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How will education systems respond to the Sustainable Development Goals?

24 March 2016

Earlier this month, our Head of International Development and Education, Susy Ndaruhutse, joined a discussion panel at an event hosted by the British Council entitled 'How will education systems respond to the Sustainable Development Goals?'

Chaired by Mark Herbert, Head of the Schools Programme, other panellists included:

  • Rob Whitby, Deputy Head of the Education Policy Team at Department for International Development (DFID)
  • Prof Pete Higgins, University of Edinburgh and Chair of the Scottish Government National Implementation Group on 'Learning for Sustainability'
  • Kevin McCabe, Headteacher at Jervoise Primary School in Birmingham
  • Delphine Dorsi, Executive Coordinator, Right to Education Project

The audience included members of the British Council and other educationalists involved in DFID’s Global Learning Programme in England, school twinning/partnership programmes, and the British Council’s Connecting Classrooms project.

The discussion covered some of the challenges, limitations and successes of the Sustainable Development Goals and majored particularly on the overarching challenges of Sustainable Development Goal 4: Quality Education, such as:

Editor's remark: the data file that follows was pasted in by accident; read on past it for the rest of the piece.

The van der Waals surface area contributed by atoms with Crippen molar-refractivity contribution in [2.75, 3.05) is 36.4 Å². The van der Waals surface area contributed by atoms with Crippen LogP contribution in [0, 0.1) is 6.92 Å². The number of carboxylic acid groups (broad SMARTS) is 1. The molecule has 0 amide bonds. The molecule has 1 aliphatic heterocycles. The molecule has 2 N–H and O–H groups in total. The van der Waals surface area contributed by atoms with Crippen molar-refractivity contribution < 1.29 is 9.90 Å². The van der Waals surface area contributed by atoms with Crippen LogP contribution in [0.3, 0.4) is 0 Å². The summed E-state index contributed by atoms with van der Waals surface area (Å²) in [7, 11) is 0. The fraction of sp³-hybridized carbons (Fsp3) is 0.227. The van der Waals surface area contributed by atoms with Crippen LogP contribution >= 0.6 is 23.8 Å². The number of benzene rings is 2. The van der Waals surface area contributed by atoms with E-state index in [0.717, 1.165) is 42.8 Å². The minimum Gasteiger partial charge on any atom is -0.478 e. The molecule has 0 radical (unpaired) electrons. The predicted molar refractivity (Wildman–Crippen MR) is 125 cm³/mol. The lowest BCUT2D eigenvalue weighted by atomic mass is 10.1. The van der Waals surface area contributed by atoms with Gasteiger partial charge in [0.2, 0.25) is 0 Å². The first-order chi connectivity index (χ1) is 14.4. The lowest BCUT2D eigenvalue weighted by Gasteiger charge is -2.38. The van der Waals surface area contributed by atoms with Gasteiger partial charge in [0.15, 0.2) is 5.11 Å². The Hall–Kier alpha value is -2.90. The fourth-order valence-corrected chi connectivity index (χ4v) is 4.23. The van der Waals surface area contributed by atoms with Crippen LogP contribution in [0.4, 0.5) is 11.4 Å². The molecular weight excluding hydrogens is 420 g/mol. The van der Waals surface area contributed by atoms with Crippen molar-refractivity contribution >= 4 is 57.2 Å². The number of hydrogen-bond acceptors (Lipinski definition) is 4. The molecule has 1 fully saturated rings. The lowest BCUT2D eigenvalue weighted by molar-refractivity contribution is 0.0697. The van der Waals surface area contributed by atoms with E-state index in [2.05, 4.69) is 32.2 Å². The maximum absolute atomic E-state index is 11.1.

• How do we measure learning?
  • What about the challenges of marginalisation and the millions of children who are still out-of-school so don’t have a chance to learn?
  • How do we measure what it means to be an active and responsible global citizen when the measurement of progress is so fixated on academic exam results

Susy was able to also share some specific examples from the Global Learning Programme in Wales, a programme we are implementing, funded by DFID, which seeks to raise awareness of sustainable development and help contribute to global citizenship. These examples included:

  • Schools in Wales took part in the World’s Largest Lesson to help raise awareness of the goals
  • A competition for Key Stage 2 and 3 (age 7-14) pupils to raise awareness of one or more of the Sustainable Development Goals by producing a poster or animation.
  • Cynnal Cymru (Sustain Wales one of  Wales’ leading sustainable development organisations) will run an event in April bringing together the Minister for Natural Resources, the new Future Generations Commissioner and the Chair of the Climate Change Commission for Wales. This will mark an important transition in how sustainable development is governed in Wales, catalysed by the Well-being of Future Generations Act which comes into force in April 2016. An exhibition of work by pupils in Wales on the Sustainable Development Goals will reinforce the link with the Act
  • Goal per class: One primary school, Johnstown in Carmarthen, a Global Learning Programme in Wales Lead School, has taken a different goal per class and is inviting in relevant providers and visitors.
  • The Send my Friend to School initiative, many schools in Wales help give a voice to the millions of children around the world who are being denied an education. Others are developing as UNICEF Rights Respecting Schools.

Following the announcement of the UK aid strategy in November 2015, a hot topic - raised by several of the audience - was whether and how UK government departments will work more closely together as aid spending will also be spent outside of DFID by the Department for Education and others in future. DFID hinted that this would mean more joining up and spending on a range of different programmes.

'How will education systems respond to the Sustainable Development Goals?' discussion panel event at the British Council